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Discussion Starter #1
Does the concept of type 'maturity' relate to cognitive development?​


This is just something that randomly just came to me; I haven't really thought it through...


Can the idea of individuals of a certain type, being 'mature' reveal more than just a particular (but unrelated to Jung or any Jungian derivative) characteristic like maturity? or knowledge?

The context in which I refer to maturity;
When people refer to other types and other functional attitudes than the ones most natural to theirselves, alluding to the concept of 'maturity', some people suggest things like, "the mature dominant thinkers, see worth in feeling functions" or something to this effect. Adjacently, the same is often said in regards to what constitutes a "healthy" type (I do not wish to address healthiness here, as it it seems to be colloquially defined and collectively understood on personality forums as distinctive, but still adjacent to 'healthiness', whether that is an inappropriate definition or not. Personally I don't like how healthiness seems to be defined).

The mechanism of maturity relative to functional balance*?

*I use 'development' and 'balance' congruently here.

Perhaps most people in the formative years and early stages of development, have a great tendency to find the oppositional functions of others to their self, or other functions they are not well endowed with (according to functional hierarchy), as being 'strange', 'threatening' and may even be hostile towards other functional attitudes (a question here is, can a dominant function be so wrapped up in the ego, it fundamentally causes imbalance to the psych? I think this is what SimulatedWorld is getting at in the 'types and personality disorders' thread and the other theories concerning tertiary traps, as opposed to the idea of shadow functions. I actually really like this idea).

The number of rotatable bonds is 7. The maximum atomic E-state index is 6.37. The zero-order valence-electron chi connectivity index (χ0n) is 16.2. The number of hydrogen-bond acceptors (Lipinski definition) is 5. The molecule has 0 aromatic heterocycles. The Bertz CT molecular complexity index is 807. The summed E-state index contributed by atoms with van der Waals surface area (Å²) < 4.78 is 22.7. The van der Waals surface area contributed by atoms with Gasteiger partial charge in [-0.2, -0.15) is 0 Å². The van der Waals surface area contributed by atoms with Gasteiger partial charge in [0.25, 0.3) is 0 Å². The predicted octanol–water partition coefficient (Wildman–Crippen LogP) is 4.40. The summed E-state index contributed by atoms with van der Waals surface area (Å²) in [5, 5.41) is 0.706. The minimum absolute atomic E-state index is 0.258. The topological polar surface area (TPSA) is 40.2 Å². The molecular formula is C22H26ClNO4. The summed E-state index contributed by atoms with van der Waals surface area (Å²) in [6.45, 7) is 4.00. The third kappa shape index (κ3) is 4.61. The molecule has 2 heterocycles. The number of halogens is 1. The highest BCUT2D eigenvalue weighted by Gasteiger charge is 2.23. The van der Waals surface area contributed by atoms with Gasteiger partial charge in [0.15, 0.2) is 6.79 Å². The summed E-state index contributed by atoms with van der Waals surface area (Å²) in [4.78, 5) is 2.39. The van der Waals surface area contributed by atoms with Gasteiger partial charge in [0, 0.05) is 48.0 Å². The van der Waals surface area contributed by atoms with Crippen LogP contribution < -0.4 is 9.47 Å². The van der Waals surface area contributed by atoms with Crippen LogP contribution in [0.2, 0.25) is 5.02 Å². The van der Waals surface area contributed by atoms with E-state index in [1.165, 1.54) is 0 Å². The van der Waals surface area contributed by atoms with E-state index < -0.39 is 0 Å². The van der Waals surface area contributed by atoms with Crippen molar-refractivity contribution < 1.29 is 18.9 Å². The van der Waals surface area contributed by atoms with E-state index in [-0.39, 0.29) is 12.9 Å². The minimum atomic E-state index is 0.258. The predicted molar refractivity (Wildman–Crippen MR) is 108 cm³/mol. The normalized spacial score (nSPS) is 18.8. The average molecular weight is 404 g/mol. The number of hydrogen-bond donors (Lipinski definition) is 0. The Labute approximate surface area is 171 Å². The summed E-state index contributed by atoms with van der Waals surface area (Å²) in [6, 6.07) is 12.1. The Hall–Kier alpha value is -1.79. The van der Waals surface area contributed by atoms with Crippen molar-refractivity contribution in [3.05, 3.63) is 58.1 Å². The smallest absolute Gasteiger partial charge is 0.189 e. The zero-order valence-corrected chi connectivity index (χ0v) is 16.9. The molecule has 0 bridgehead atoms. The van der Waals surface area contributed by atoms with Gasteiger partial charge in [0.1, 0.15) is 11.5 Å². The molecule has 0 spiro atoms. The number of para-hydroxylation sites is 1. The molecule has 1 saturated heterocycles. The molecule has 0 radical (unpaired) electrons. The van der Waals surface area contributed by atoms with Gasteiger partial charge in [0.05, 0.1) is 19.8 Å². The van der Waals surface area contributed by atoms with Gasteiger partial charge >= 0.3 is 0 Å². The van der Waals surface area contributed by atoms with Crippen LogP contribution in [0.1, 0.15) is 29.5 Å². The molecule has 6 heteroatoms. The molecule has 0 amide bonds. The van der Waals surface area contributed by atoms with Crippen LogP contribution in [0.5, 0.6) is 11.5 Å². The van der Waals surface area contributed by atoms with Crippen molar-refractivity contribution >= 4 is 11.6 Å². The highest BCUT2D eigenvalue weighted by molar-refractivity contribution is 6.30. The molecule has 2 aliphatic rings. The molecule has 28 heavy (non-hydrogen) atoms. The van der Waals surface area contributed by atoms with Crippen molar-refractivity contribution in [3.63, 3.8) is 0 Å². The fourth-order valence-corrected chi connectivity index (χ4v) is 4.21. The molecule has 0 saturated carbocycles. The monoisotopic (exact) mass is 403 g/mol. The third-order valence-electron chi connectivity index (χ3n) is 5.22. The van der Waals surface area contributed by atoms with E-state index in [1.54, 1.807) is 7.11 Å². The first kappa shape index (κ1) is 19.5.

As I understand it, as one develops, one integrates particular mechanisms of perceiving and judging into their overall mindset in accordance with the theorised pathway. Many have suggested certain types start looking more like each other, the further along development they progress. Specific functions farther down in the individuals hierarchy may appear less 'foreign' and 'threatening'. While that individual may never fully understand the attitudinal mindset characterised by a function that is not their dominant or aux (or which is not integrated into their four defining functions), they may start to value the mindsets of more and more people, and see the relevance of the way they perceive and judge.